|Publication number||US7460539 B2|
|Application number||US 10/814,225|
|Publication date||Dec 2, 2008|
|Filing date||Apr 1, 2004|
|Priority date||Apr 1, 2004|
|Also published as||CN1677982A, CN1677982B, EP1583291A1, EP1583291B1, US20050220105|
|Publication number||10814225, 814225, US 7460539 B2, US 7460539B2, US-B2-7460539, US7460539 B2, US7460539B2|
|Inventors||Johnson Yen, Yi-Hsien Hao|
|Original Assignee||Broadcom Corporation|
|Export Citation||BiBTeX, EndNote, RefMan|
|Patent Citations (7), Referenced by (2), Classifications (16), Legal Events (3)|
|External Links: USPTO, USPTO Assignment, Espacenet|
1. Field of the Invention
The invention relates to network devices, and in particular, to a method and apparatus for individually programming the most significant bit of a VLAN identifier.
2. Description of the Related Art
A LAN may be configured into multiple logical LANs or Virtual LANs (VLAN) to allow network operators to configure and administer networks as a single entity, while providing users with the connectivity and privacy of multiple separate networks. Further to this objective, the IEEE 802.1Q VLAN standard was created to break larger networks into smaller networks so that network traffic would not capture more bandwidth than necessary. All traffic on a VLAN is sent only to users of that VLAN. Therefore, users not belonging to the VLAN cannot send or receive any traffic to or from users on the VLAN.
To support IEEE 802.1Q VLAN, a current configuration of an Ethernet switch uses a 4,096 entry Address Resolution Table (ARL) and a VLAN table. The ARL table enables the switch to find the destination port(s) for incoming frames. Each ARL entry stores a frame's VLAN ID (VID) in registers (11:0), a frame's MAC address in registers (47:0) and an action code which tells the switch which port(s) to send the frame to in registers (m:0), where m is the size of the action code. The VLAN table is used to store VLAN related information for frame forwarding. Specifically, each VLAN entry stores a VLAN forward map in registers (n:0) and a VLAN un-tag map in registers (n:0), where n is the number of switch ports. The maximum size of each VID is 12 bit and the maximum number of VIDs in the ARL table is 4,096. To support all of the VIDs in the ARL table, the VLAN table also has 4096 entries. The switch uses each VID to access the appropriate entry in the VLAN table.
Upon receiving an incoming frame, the switch obtains the MAC destination address in registers (47:0) and the VID in registers (11:0) from the incoming frame. The incoming frame's MAC destination address in registers (47:0) and the VID in registers (11:0) are hashed to a 12 bit ARL address which is used to access the ARL table. Upon obtaining the appropriate entry in the ARL table, the switch compares the VID in registers (11:0) and MAC address in registers (47:0) in the ARL table with the incoming frame's VID in registers (11:0) and MAC destination address (47:0). If they are the same, then there is an ARL hit and the action code in the ARL table is used to determine which egress port(s) to send the incoming frame to. The incoming frame's VID in registers (11:0) is also used to access the VLAN table and the switch reads the forward map and the un-tag map from the VLAN entry that is associated with the VID. If there was an ARL hit and the ports indicated by the action code in the ARL table are also active in the forward map, then the switch forwards the incoming frame to the identified egress port(s). If there was not a hit in the ARL table, but there was a match in the VLAN table, the switch uses the forward map in the VLAN table to forward the incoming frame to the appropriate destination port(s). If the was not a match in either the VLAN or ARL tables, the switch drops the frame.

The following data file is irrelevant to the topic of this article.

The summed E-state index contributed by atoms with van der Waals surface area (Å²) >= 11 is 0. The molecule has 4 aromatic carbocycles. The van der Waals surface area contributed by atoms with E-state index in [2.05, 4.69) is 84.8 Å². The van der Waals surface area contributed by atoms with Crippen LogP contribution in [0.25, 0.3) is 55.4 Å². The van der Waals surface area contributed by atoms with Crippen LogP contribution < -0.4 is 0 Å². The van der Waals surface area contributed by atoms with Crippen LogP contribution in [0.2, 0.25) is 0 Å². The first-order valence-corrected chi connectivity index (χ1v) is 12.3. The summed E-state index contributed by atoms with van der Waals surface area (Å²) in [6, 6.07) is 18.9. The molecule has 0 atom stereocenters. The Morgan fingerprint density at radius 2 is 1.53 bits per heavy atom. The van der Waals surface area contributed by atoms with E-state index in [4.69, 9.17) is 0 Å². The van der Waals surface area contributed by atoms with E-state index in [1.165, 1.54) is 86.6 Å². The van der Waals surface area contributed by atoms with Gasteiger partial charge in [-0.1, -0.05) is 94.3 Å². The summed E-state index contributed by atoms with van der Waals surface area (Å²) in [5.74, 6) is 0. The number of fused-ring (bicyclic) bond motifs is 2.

It takes a lot of silicon area to accommodate a 4,096 entry VLAN table. Moreover, most systems do not use all of the VID. Therefore, a current configuration uses an ARL table wherein the VID in registers (11:4) is fixed and predefined. In this configuration, the VLAN table includes 16 entries. The less significant bits of the VID, i.e. registers (3:0), are used to index the VLAN table and the most significant bits of the VID are predefined among the switch users and fixed. The drawback to this implementation is that the VID has to be in a continuous VLAN space. For some existing environments, this is difficult to implement.
In order to overcome the limitations outlined above, the present invention provides a network switch that includes an address resolution table and a VLAN table. The address resolution table comprises a VLAN identifier (ARL VID) in less significant bits, a MAC address, and an action code, wherein each VLAN identifier in the address resolution table is unique. The VLAN table is used for storing information related to frame forwarding. The VLAN table includes a VLAN identifier (VLAN VID) in more significant bits, a forward map and an un-tag map. The ARL VID is used to access an associated entry in the VLAN table.